Nicaraguan advisor on health issues, declares that the government is preparing to immunize the population this year.
By Cinthya Torrez (Confidencial)
HAVANA TIMES – Former Nicaraguan health minister and current presidential advisor Carolina Davila has announced that COVID-19 vaccinations will begin in 2021. Her announcement came after weeks of government silence. Plans are to prioritize the groups at highest risk.
Davila offered no specific information on the government’s negotiations or agreements for acquiring the vaccine. Further, neither Davila nor Vice President Rosario Murillo stated which vaccine they were planning to use.
The announcement from Davila came at a press conference with government-allied media. “This year, we’re already preparing (..) for the administration of vaccines against COVID-19. These will be for the prioritized populations, those groups at highest risk. We’re going to begin the application of vaccines against COVID during this year, 2021.”
On January 6th, Confidencial published an article noting the Ortega government’s hermetic silence regarding the process of acquiring a vaccine. This contrasted with the rest of the Central American countries. Nicaragua’s neighbor, Costa Rica, already began the vaccination process in December 2020. Others are preparing the groundwork to begin immunizing as soon as the vaccines reach their countries. On January 7th, the day after the Confidencial article was posted, the Nicaraguan government came out with their declaration.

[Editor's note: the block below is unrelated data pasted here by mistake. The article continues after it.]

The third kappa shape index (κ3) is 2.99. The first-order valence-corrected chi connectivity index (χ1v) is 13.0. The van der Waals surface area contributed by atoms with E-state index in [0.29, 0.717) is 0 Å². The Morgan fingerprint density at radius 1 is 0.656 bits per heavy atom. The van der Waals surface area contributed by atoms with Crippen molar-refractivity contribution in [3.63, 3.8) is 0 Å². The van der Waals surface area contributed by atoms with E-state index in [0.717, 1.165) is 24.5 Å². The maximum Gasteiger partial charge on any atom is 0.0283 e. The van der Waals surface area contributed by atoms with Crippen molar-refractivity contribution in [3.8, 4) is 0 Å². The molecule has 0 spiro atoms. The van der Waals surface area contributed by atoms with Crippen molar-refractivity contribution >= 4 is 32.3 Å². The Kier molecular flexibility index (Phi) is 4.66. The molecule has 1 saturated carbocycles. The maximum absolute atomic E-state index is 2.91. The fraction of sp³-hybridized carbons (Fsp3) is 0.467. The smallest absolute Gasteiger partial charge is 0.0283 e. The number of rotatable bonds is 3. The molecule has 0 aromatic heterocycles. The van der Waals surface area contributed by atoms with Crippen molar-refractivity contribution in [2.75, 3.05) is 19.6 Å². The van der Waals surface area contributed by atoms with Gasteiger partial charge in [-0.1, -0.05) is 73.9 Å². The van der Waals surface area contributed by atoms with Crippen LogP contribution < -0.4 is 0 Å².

The Nicaraguan government has in fact maintained silence around the entire subject of the pandemic. It has offered no information about its impact, or about the laboratory tests realized. The latter are completely centralized within the Ministry of Health (Minsa) in Managua. No private laboratories have been allowed to test.
The current announcement about the vaccine gave no information on the government’s plans for acquiring the doses. Likewise, there was no information on which of the three vaccines currently approved by the World Health Organization (WHO) would be employed. Nor when in 2021 they expect the vaccine to arrive in the country. Nor exactly who the regime defines as the highest risk group.
Neither Davila nor Murillo offered these details. Following her brief announcement, Davila immediately changed the subject. She began speaking of the actions being developed to prevent other endemic diseases: dengue, zika and Chikungunya. These, she said, would be combatted as always, with fumigation, and elimination of standing water where mosquitos breed.
Rosario Murillo is Nicaragua’s vice president, first lady, and government spokeswoman. She noted in her daily monologue that Ministry of Health authorities had participated in an informational meeting with the WHO. During this meeting, the topic of the vaccine was taken up. According to Murillo, Nicaragua is one of the countries that will continue coordinating their acquisition of the vaccine. This could be through WHO initiative known as Covax, or some other way. She didn’t offer any other data on the topic.